A SolarCity ex-employee has told ARS Technica that they believe millions of dollars in phantom revenue was recorded by the company - and that after "more than a dozen" people reported the event to the company, and to Elon Musk himself, nothing was done about it.
This revelation, and others suggesting that SolarCity operated like a "struggling startup" were made as ARS Technica sought comment on a new lawsuit filed against SolarCity, and its parent corporation, Tesla.
The news of a lawsuit alleging that SolarCity is guilty of discriminatory practices against its employees has been making the rounds over the last couple of days: we reported it two days ago when the news first broke and the lawsuit was first made available.
But what was not fleshed out in the original piece – and is now the focus of a new report – is the alleged "tens of hundreds of millions [sic]" of dollars in fake revenue that may have been recorded by SolarCity as a result of fake accounts that the company tacitly may have been aware of. ARS Technica cites "a person with knowledge of the lawsuit who used to work in the San Diego office", and who spoke under the condition of anonymity. That person stated the following:
A person with knowledge of the lawsuit who used to work in the San Diego office said that "thousands" of bogus SolarCity accounts may have been created by supposedly requesting solar panels for homes that turned out not to exist. Sometimes, these faux deals would be a valid residence but with a fake property owner's name—the real person did not intend to move ahead with solar panels.
This tactic allegedly resulted, this person said, in tens of hundreds of millions of dollars in phantom revenue. He added that more than a dozen people reported the practice to the relevant human resources representatives, and CEO Elon Musk himself, who never replied. Ars granted anonymity as this person feared reprisal from Tesla.
On top of that, the same employee stated that SolarCity is allegedly just "crap" behind the scenes, noting that the company operated like a "struggling startup". The disorganization and inefficiency, according to this employee, trickled down all the way from the human resources office to curtailing the amount of sugar and milk they were offering employees with their coffee:
This former San Diego employee also said that, despite working for a high-tech energy company, the SolarCity office, just south of the Marine Corps Air Station Miramar, operated more like a struggling startup, with electrical plugins that didn't work, spotty office lighting, and even cutting back on sugar and creamer for the shared office coffee.
“Everything else behind the scenes was just crap," he said.
The report also provides further details about the discrimination lawsuit we wrote about days ago. The lead plaintiff in the case alleges that even after he brought to the company's attention that he, a gay man, was being berated and called names like "faggot", "bitch" and "pussy", that the company did nothing. He also claimed he had reached out to CEO Elon Musk personally, but to no avail. Perhaps Musk was out personally delivering a Model 3 that day.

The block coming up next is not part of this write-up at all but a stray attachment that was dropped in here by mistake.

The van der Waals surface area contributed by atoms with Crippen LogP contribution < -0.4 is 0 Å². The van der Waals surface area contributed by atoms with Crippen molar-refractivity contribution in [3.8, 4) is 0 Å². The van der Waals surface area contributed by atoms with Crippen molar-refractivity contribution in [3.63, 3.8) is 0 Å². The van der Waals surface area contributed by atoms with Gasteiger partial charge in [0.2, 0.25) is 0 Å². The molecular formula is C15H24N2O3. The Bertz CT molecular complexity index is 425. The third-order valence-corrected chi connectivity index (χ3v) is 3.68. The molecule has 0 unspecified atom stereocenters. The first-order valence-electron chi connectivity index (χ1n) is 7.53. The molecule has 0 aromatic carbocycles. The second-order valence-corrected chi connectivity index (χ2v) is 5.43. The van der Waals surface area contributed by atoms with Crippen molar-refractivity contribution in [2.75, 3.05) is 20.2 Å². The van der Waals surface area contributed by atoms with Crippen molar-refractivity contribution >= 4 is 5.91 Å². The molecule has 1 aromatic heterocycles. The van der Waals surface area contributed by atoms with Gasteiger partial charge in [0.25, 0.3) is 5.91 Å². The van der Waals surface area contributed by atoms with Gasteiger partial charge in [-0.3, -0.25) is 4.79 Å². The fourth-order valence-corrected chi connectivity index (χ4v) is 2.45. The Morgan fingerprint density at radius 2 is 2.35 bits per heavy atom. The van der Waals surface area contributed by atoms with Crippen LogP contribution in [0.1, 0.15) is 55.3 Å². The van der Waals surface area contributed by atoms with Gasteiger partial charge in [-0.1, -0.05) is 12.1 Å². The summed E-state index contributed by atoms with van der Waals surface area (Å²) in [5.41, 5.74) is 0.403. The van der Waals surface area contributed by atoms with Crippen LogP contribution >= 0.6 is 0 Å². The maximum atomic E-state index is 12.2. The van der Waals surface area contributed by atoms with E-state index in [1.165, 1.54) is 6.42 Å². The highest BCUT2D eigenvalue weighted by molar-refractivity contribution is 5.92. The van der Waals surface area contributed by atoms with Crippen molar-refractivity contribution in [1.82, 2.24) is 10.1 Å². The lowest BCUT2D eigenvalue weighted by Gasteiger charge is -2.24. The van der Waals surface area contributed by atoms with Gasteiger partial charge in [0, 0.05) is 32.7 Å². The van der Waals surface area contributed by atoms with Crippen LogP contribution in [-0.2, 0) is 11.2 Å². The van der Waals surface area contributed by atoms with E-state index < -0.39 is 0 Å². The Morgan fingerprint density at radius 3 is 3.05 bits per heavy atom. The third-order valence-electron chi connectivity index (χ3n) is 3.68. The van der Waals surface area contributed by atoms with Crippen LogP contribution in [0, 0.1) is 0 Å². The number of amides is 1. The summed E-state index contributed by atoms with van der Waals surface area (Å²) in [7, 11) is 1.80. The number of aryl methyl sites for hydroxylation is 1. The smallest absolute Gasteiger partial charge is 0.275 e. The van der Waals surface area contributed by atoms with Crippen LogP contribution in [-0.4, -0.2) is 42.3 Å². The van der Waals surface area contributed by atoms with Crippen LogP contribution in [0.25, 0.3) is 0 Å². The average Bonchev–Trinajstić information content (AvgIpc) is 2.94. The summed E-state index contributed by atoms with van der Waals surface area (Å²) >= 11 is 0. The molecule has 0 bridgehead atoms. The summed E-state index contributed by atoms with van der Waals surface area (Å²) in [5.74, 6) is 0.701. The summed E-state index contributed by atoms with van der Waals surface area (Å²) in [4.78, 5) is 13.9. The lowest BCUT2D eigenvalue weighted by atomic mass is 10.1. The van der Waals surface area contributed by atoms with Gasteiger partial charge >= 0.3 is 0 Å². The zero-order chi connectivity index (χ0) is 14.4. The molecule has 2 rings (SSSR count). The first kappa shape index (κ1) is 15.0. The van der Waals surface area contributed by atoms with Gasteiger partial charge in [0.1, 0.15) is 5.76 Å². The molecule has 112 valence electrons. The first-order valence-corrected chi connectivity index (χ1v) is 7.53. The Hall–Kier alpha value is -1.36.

The lead plaintiff in the case, Andrew Staples, who is gay, also alleged that he was "repeatedly and continuously harassed" by a supervisor from another department, Grant Katzenellenbogen.
"Specifically, this supervising employee continuously harassed Plaintiff Staples by calling him things like 'bitch,’ 'pussy' and 'faggot,’" his lawyers wrote. "These comments were made to Staples on numerous different days throughout his employment."
According to the civil lawsuit filed last Wednesday in San Diego County Superior Court, Staples reported the insults and the questionable corporate practices to various managers, including to CEO Elon Musk himself, who seemingly took no action.
Staples was then terminated from his position at the end of May 2017, which he believes was retaliation for his complaints.
Another employee corroborated Staples' claims:
According to Michael Beardsley, a former Tesla employee who said he was "witness" to much of the allegations outlined in the lawsuit, confirmed the ex-employees' allegations. Beardsley, who is not named in the lawsuit, provided copies of emails that Staples sent to Tesla HR.
"I really appreciate you taking the time and effort," Staples wrote on April 14, 2017. "I have voiced my concerns in the past to management, but I haven’t received a response and the seemingly unethical behavior by some on the team hasn’t changed. I can put up with a lot, but to have people that I’m mentoring become frustrated, and some who have come to me in tears over these issues and others disturbs me. I’m concerned that those who are truly putting in the effort and who are upstanding individuals are becoming disheartened."
He also provided ARS Technica with specific examples of what he called "frat boy locker room crap", including photos of female colleagues in their panties:
In addition, Beardsley explained, they were sent "incendiary pictures, memes and even pictures of female employees in their panties, etc." It is not clear under what circumstances such pictures were taken or obtained.
Beardsley provided Ars with an example of a picture of someone he said was a female colleague dressed in what appears to be a bra and underwear running on a lawn at night. The San Diego ex-employee, who corroborated receiving that same picture from a different female colleague, was dismayed by what he called "frat boy locker room crap."
Perhaps it is this kind of "locker room crap" that Tesla's CEO finds interesting. Any questions about potential fraud at Solar City on tomorrow's earnings call, on the other hand, should promptly lead to another "boring" temper tantrum.